The Beauty That Matters Is On The Inside, by Collette Douglas Home:

Susan is a reminder that it's time we all looked a little deeper. She has lived an obscure but important life. She has been a companionable and caring daughter. It's people like her who are the unseen glue in society; the ones who day in and day out put themselves last. They make this country civilised and they deserve acknowledgement and respect.

'Britain's Got Talent' breakout Susan Boyle: Why we watch...and weep

I'll get back to pondering how Vin Diesel's future might change with the success of Fast & Furious soon enough, but right now I'm pondering why the experience of watching and listening to Ms. Boyle makes so many viewers cry, me among them. And I think I've got a simple answer, at least for me: In our pop-minded culture so slavishly obsessed with packaging -- the right face, the right clothes, the right attitudes, the right Facebook posts -- the unpackaged artistic power of the unstyled, un-hip, un-kissed Ms. Boyle let me feel, for the duration of one blazing showstopping ballad, the meaning of human grace. She pierced my defenses. She reordered the measure of beauty. And I had no idea until tears sprang how desperately I need that corrective from time to time.

little feat at water street music hall tomorrow!

I forgot to post about this, but tomorrow night (Saturday, 10/18) Little Feat will be playing at Rochester's Water Street Music Hall.

It hasn't been well publicized, so ticket sales have been slow. The band is amazing, however, and if you've never heard them live I highly recommend going. I'd be there if I weren't on the other side of the country...

Their recent album, Join the Band, is available DRM-free on Amazon, and has some great collaborations with artists ranging from Dave Matthews to Jimmy Buffet to Bela Fleck. Listen to some of the samples, and then head to show. You won't regret it.

a little comic relief: alanis covers fergie

This music video totally made my day. I <3 Alanis.


No, that's not misspelled. It's the Spanish-language version of Enrique Iglesias' song Hero (and how freaking cool are those Google music links? I'd never seen that before. Very useful.) I'll admit that I really liked the English version when it came out, and bought the CD because of it. Hadn't listened to it in ages, though.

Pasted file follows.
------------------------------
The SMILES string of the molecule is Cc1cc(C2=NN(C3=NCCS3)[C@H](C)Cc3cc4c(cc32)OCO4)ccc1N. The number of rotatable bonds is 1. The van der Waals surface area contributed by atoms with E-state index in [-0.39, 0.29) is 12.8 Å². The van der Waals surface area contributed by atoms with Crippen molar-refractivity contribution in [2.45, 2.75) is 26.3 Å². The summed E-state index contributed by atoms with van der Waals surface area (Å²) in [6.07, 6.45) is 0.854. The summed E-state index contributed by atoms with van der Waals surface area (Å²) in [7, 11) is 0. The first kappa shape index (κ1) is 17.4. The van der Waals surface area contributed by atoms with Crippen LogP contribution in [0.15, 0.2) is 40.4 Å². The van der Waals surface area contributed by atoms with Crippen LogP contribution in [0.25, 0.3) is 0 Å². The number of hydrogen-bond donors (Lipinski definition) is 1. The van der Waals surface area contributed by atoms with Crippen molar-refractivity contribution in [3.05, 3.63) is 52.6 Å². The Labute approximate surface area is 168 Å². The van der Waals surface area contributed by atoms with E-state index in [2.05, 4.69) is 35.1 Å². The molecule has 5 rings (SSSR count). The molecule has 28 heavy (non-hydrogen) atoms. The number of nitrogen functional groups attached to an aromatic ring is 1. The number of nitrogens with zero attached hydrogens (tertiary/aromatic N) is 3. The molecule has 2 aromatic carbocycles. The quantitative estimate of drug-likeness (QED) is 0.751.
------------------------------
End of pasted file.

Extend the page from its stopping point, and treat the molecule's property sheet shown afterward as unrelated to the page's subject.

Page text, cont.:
Today, through the magic of Party Shuffle in iTunes, the Spanish version popped up while I was listening on headphones here at Panera (my favorite grading spot). In Spanish, the emotional power is much greater. Yes, yes, it's still a silly love song. But it made me happy to listen to it.

And now, back to grading projects. <sigh%gt;

rockin' around the menorah

Yesterday afternoon on NPR's All Things Considered, I heard a short piece on the spelling of Hanukkah (or is that Chanukah?). It was a lovely little piece, which had a nice interview ith Rabbi Daniel Zemel. But the best part was the mention of a great duo called The LeeVees, who've done bunch of what they call "great, rockin' Hanukah songs."

You can listen to their music on the web site, and I heartily recommend it--song titles include "Goyim Friends," "How Do You Spell Channukkahh," and "Applesauce Vs Sourcream."

Their album, "Hanukkah Rocks,"  is also available over iTunes...I'm buying it today, to add to my ever-expanding collection of holiday music, which the boys have noted is sadly lacking in "channukkahh" songs.

now you know my abc's...

Via Alex Halavais, a quick little meme just right for a short break on a hot afternoon.

Alphabetize the songs in your current music rotation by title, then find the first song beginning with each letter of the alphabet--no artist doubles, though.

Here's mine.

A Day Without Rain, by Enya
Baba Yaga by Mussorgsky, performed by Rotterdam Philharmonic)
C'est Pour Ça, by Edith Piaf
D-Boi (Interlude) by Outkast
E Luxo So, by Charlie Byrd and Stan Getz
Fa Fa Fa Fa Fa, by the Commitments
Galbi, by Abdi
Hack a 'Tit Moreau, by Canray Fontenot /Ardoin*Bois Sec
I Am, by Jonny Lang
Jackson, by Lucinda Williams